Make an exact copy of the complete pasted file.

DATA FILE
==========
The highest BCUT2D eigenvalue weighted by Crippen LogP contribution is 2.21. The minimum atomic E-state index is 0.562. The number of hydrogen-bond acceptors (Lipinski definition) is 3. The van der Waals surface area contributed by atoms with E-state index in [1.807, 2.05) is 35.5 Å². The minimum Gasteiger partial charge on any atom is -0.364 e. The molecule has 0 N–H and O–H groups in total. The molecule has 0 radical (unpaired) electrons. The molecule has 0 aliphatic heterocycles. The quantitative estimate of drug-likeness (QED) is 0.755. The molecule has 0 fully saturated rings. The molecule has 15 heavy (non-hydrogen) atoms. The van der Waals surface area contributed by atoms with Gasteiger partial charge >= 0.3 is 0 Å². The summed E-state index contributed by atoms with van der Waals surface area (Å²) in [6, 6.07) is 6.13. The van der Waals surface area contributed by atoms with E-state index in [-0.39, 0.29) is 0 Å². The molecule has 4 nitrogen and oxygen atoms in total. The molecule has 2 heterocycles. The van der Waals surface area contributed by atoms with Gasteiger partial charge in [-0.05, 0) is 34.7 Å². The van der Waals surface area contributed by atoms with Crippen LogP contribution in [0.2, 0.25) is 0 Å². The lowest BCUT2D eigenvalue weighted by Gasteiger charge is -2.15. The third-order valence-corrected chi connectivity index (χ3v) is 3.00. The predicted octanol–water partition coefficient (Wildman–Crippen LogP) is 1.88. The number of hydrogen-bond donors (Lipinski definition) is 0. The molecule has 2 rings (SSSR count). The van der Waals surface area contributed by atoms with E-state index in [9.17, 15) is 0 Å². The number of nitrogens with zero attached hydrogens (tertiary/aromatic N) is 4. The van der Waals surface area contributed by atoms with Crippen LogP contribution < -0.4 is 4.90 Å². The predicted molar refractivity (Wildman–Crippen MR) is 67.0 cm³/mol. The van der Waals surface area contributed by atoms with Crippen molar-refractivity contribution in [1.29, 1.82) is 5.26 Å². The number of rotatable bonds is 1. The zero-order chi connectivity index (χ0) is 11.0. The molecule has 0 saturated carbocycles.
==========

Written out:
The highest BCUT2D eigenvalue weighted by Crippen LogP contribution is 2.21. The minimum atomic E-state index is 0.562. The number of hydrogen-bond acceptors (Lipinski definition) is 3. The van der Waals surface area contributed by atoms with E-state index in [1.807, 2.05) is 35.5 Å². The minimum Gasteiger partial charge on any atom is -0.364 e. The molecule has 0 N–H and O–H groups in total. The molecule has 0 radical (unpaired) electrons. The molecule has 0 aliphatic heterocycles. The quantitative estimate of drug-likeness (QED) is 0.755. The molecule has 0 fully saturated rings. The molecule has 15 heavy (non-hydrogen) atoms. The van der Waals surface area contributed by atoms with Gasteiger partial charge >= 0.3 is 0 Å². The summed E-state index contributed by atoms with van der Waals surface area (Å²) in [6, 6.07) is 6.13. The van der Waals surface area contributed by atoms with E-state index in [-0.39, 0.29) is 0 Å². The molecule has 4 nitrogen and oxygen atoms in total. The molecule has 2 heterocycles. The van der Waals surface area contributed by atoms with Gasteiger partial charge in [-0.05, 0) is 34.7 Å². The van der Waals surface area contributed by atoms with Crippen LogP contribution in [0.2, 0.25) is 0 Å². The lowest BCUT2D eigenvalue weighted by Gasteiger charge is -2.15. The third-order valence-corrected chi connectivity index (χ3v) is 3.00. The predicted octanol–water partition coefficient (Wildman–Crippen LogP) is 1.88. The number of hydrogen-bond donors (Lipinski definition) is 0. The molecule has 2 rings (SSSR count). The van der Waals surface area contributed by atoms with E-state index in [9.17, 15) is 0 Å². The number of nitrogens with zero attached hydrogens (tertiary/aromatic N) is 4. The van der Waals surface area contributed by atoms with Crippen LogP contribution < -0.4 is 4.90 Å². The predicted molar refractivity (Wildman–Crippen MR) is 67.0 cm³/mol. The van der Waals surface area contributed by atoms with Crippen molar-refractivity contribution in [1.29, 1.82) is 5.26 Å². The number of rotatable bonds is 1. The zero-order chi connectivity index (χ0) is 11.0. The molecule has 0 saturated carbocycles.